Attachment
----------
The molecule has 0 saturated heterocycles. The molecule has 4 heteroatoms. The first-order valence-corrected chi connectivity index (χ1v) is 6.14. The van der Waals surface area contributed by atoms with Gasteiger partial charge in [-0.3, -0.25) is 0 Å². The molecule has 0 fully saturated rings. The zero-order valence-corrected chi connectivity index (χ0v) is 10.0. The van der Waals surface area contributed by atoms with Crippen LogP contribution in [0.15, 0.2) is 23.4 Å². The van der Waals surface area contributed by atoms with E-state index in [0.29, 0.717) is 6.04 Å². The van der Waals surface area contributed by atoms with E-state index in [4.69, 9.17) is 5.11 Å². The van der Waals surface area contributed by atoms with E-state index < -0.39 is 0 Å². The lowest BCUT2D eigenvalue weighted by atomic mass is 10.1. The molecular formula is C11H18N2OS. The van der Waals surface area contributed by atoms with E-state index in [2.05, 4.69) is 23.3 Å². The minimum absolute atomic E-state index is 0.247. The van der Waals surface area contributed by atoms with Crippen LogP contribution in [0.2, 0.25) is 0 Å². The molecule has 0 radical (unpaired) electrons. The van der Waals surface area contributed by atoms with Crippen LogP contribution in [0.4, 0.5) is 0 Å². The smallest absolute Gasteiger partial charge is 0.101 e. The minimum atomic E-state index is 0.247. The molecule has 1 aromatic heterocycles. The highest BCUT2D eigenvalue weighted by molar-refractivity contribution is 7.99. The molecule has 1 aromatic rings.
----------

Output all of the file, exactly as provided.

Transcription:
The molecule has 0 saturated heterocycles. The molecule has 4 heteroatoms. The first-order valence-corrected chi connectivity index (χ1v) is 6.14. The van der Waals surface area contributed by atoms with Gasteiger partial charge in [-0.3, -0.25) is 0 Å². The molecule has 0 fully saturated rings. The zero-order valence-corrected chi connectivity index (χ0v) is 10.0. The van der Waals surface area contributed by atoms with Crippen LogP contribution in [0.15, 0.2) is 23.4 Å². The van der Waals surface area contributed by atoms with E-state index in [0.29, 0.717) is 6.04 Å². The van der Waals surface area contributed by atoms with E-state index in [4.69, 9.17) is 5.11 Å². The van der Waals surface area contributed by atoms with E-state index < -0.39 is 0 Å². The lowest BCUT2D eigenvalue weighted by atomic mass is 10.1. The molecular formula is C11H18N2OS. The van der Waals surface area contributed by atoms with E-state index in [2.05, 4.69) is 23.3 Å². The minimum absolute atomic E-state index is 0.247. The van der Waals surface area contributed by atoms with Crippen LogP contribution in [0.2, 0.25) is 0 Å². The molecule has 0 radical (unpaired) electrons. The van der Waals surface area contributed by atoms with Crippen LogP contribution in [0.4, 0.5) is 0 Å². The smallest absolute Gasteiger partial charge is 0.101 e. The minimum atomic E-state index is 0.247. The molecule has 1 aromatic heterocycles. The highest BCUT2D eigenvalue weighted by molar-refractivity contribution is 7.99. The molecule has 1 aromatic rings.